The DOJ seeks to use the Sherman Act to “stop Google’s anticompetitive conduct and restore competition for American consumers, advertisers, and all companies now reliant on the internet economy.”[26]  While the DOJ is not pursuing a specific remedy at this time, remedies can come in the form of fines, divestment, or a change of business practices.[27]  While this suit could take years to come to a resolution, Google is expected to dramatically change its behavior and reduce expansion efforts in the meantime.[28]  If Google can come to a settlement agreement with the DOJ––as was the case with Microsoft––they may be able to prevent total divestment by restructuring their business model.[29]  The results from this suit could change the tech-industry as we know it and could lead to new innovation and competition in the search engine marketplace.[30]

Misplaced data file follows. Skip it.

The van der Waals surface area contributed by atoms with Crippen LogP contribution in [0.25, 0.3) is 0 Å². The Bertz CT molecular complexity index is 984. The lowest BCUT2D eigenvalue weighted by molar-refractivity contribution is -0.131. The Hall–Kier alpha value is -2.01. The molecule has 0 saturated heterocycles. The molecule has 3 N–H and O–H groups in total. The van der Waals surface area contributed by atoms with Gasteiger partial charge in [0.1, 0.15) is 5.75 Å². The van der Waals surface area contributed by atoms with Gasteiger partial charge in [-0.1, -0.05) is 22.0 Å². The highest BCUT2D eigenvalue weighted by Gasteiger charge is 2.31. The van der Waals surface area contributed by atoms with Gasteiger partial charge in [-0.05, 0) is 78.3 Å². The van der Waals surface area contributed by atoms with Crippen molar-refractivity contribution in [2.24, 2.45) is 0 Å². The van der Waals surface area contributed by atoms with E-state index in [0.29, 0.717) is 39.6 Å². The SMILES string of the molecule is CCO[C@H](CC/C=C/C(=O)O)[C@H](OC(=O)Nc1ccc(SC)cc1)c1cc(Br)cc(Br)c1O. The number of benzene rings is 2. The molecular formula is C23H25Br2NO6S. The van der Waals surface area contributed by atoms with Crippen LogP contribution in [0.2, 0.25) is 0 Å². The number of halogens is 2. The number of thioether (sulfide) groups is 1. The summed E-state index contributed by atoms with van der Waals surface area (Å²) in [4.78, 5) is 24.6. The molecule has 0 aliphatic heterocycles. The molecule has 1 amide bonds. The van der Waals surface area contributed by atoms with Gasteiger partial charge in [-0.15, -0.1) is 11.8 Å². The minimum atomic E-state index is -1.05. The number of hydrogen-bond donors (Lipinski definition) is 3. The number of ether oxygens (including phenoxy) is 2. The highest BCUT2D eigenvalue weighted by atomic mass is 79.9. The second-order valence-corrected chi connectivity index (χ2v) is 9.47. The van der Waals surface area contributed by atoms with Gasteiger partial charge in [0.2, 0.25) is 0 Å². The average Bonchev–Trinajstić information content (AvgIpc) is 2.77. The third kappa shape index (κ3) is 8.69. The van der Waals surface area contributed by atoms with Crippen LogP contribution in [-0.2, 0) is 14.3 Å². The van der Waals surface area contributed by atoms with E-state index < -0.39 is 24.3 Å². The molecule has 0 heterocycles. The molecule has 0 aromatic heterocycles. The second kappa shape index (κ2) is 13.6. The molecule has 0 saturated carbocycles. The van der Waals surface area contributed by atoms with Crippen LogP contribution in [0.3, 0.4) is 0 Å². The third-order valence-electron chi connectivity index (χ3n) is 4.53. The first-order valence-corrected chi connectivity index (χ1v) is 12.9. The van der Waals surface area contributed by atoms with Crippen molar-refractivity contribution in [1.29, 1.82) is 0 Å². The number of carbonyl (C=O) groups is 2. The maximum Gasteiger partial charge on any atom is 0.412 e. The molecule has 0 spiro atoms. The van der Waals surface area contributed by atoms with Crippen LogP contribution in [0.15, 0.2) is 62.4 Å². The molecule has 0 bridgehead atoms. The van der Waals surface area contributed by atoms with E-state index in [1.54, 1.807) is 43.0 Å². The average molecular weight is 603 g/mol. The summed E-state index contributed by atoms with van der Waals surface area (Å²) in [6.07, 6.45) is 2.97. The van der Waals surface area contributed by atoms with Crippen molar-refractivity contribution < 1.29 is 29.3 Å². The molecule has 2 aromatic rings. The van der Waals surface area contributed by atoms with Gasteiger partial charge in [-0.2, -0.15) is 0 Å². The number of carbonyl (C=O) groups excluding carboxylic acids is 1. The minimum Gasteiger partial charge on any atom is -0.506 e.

This suit will also be a major test of current antitrust law and could set off a broader movement of governmental actions against big tech.[31]  Big tech companies have become increasingly scrutinized by political officials and many disagree over how to properly regulate their power.[32]  Historically, to regulate monopolistic activities, one would need to show that a monopoly exists and that it is charging customers higher prices than it would in a competitive market––this is difficult to show in a zero-price market such as search optimization.[33]  Some argue that antitrust laws need to be reformed to “account for the digital era, when many products are free and it can be more difficult to prove the harm to consumers. . . .”[34]  This shift in ideology potentially foreshadows future antitrust actions aimed at companies like Facebook, Amazon or Apple.[35]  As these types of cases become more prevalent, reformation may be needed as “many of the standard tools used by modern antitrust analysts will be difficult or impossible to use in the presence of zero prices.”[36]  Regardless of the outcome, big tech has effectively been put on notice that it will no longer be able to take advantage of outdated antitrust laws.[37]